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Oil Trades Near $68 as OPEC Meets, U.S. Driving Season Ends

Bloomberg.com

By Christian Schmollinger

Sept. 8 (Bloomberg) — Crude oil traded little changed near $68 a barrel in New York on speculation that OPEC will keep output unchanged as the end of the U.S. driving season cuts gasoline demand.

The global oil market is in “good shape,” Saudi Arabian Oil Minister Ali al-Naimi said on arrival in Vienna for tomorrow’s OPEC meeting. Kuwaiti Oil Minister Sheikh Ahmed al- Sabah said yesterday the group is unlikely to lower its targets. The U.S. Labor Day holiday marked the end of the summer vacation season when motor fuel consumption reaches its peak.

“OPEC will be making the same comments as before to just toe the line on quotas,” said Jonathan Kornafel, a director for Asia at options traders Hudson Capital Energy in Singapore. “Gasoline demand will definitely drop off. The number you hear most is about 500,000 barrels a day for the next month.”

Crude oil for October traded at $68.39 a barrel, up 37 cents from the Sept. 4 close, in after-hours electronic trading on the New York Mercantile Exchange at 1:18 p.m. Singapore time. Oil has gained 53 percent since the start of the year.

Floor trading was shut yesterday for the Labor Day holiday. Electronic trades yesterday will be booked today for settlement purposes.

Several members of the Organization of Petroleum Exporting Countries have said the group should keep its production target unchanged at 24.845 million barrels a day when it meets tomorrow. All of the 26 analysts surveyed by Bloomberg News predicted the organization will keep quotas steady.

“The market is in a very good shape, very well supplied,” Saudi Arabia’s al-Naimi said before the conference. “The price is good for everybody, consumers, producers.”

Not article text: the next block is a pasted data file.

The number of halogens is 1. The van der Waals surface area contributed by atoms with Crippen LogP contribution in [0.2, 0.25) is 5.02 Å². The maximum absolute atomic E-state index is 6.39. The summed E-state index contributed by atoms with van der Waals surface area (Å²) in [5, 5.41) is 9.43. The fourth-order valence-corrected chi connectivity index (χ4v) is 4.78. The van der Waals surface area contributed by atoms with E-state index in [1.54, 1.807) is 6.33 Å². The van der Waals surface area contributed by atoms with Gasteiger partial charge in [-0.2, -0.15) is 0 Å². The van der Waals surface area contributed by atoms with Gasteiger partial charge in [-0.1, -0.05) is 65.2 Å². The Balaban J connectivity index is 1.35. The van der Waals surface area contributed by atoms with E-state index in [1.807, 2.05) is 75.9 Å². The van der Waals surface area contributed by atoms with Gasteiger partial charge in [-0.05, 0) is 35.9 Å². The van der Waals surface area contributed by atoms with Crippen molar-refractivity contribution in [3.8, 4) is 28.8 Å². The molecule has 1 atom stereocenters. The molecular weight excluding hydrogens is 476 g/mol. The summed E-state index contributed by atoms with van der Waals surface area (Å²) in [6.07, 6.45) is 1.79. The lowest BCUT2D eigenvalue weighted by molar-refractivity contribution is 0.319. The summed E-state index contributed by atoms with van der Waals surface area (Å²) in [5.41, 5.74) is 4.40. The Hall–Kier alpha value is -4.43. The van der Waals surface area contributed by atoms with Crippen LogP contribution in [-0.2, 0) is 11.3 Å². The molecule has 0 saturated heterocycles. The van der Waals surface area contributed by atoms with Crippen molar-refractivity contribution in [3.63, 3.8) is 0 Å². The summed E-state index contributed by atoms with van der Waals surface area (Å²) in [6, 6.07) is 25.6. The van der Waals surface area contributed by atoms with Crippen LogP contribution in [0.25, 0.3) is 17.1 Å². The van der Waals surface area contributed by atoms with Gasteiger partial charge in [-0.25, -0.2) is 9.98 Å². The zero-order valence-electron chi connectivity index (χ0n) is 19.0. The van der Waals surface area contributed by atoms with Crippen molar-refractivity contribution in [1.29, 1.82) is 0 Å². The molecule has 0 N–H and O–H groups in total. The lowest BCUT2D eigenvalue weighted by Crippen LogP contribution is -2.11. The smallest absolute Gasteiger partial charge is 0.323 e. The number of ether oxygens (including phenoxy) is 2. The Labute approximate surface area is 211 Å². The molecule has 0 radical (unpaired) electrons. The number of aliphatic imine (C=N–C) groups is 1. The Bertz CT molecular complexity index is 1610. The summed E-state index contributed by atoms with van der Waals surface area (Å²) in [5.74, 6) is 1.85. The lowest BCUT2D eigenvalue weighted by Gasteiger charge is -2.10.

OPEC Changes

The group, which pumps about 40 percent of the world’s oil, cut quotas by 4.2 million barrels a day between September and December to prevent a glut amid the global recession. Kuwait expects no further cuts in output quotas, al-Sabah told reporters in Kuwait City yesterday.

“The widespread expectation, reinforced by comments from OPEC officials, is that we’ll see no changes there,” said David Moore, a commodity strategist at Commonwealth Bank of Australia Ltd. in Sydney. “Prices are high enough, so there’s not a strong case for OPEC to cut production. At the same time, fundamentals are not that tight that there is a case for them to increase output.”

Shoulder Season

Oil may also decline as the U.S., the world’s biggest crude consumer, enters what is known as a “shoulder season” where demand falls.

U.S. gasoline consumption usually ebbs through September and October, allowing U.S. refiners to complete maintenance before heating-oil demand rises. About 39.1 million Americans were expected to travel in the U.S. over the Labor Day holiday weekend, 13 percent fewer than a year earlier, according to an estimate by the AAA, the nation’s largest motoring organization.

ConocoPhillips is shutting down an amine tower at its 247,000 barrel-a-day Sweeny oil refinery in Texas for maintenance works, according to a filing with state regulators. The amine tower removes hydrogen sulfide gas from hydrocarbons during the refining process.

BP Plc said last week that it was closing a gasoline-making unit for planned work at its 470,000 barrel-a-day Texas City, Texas, plant.

“Especially this time of year there is going to be a good amount of maintenance,” said Hudson Capital’s Kornafel. “On top of that with the weak crack prices now shows there isn’t a lot of demand for oil products so there’s all the more reason for refiners to shut down.”

‘Crack Spread’

The so-called 3-2-1 crack spread, a measure of refinery profitability in converting crude into gasoline and heating oil, has dropped to $5.40 a barrel today from $12.07 a month ago.

Brent crude oil for October settlement rose as much as 61 cents, or 0.9 percent, to $67.14 a barrel on the London-based ICE Futures exchange. It was at $67.12 a barrel at 1:29 p.m. Singapore time. The contract fell 29 cents, or 0.4 percent, to $66.53 a barrel yesterday.

Royal Dutch Shell Plc’s Nigerian unit said protesters besieged its Olomoro pumping station in the southern Niger River delta to press demands for a greater share in the region’s oil wealth for local communities.

Demonstrations that started last week continued yesterday, said Tony Okonedo, a company spokesman. The protests concern “issues that are already receiving attention” from Shell, he said, adding that “we’re in dialogue with the community.”

The action hasn’t disrupted oil production because the Olomoro station has been shut since June “due to the general security situation in the region,” Okonedo said.

To contact the reporter on this story: Christian Schmollinger in Singapore at [email protected]

Last Updated: September 8, 2009 01:31 EDT

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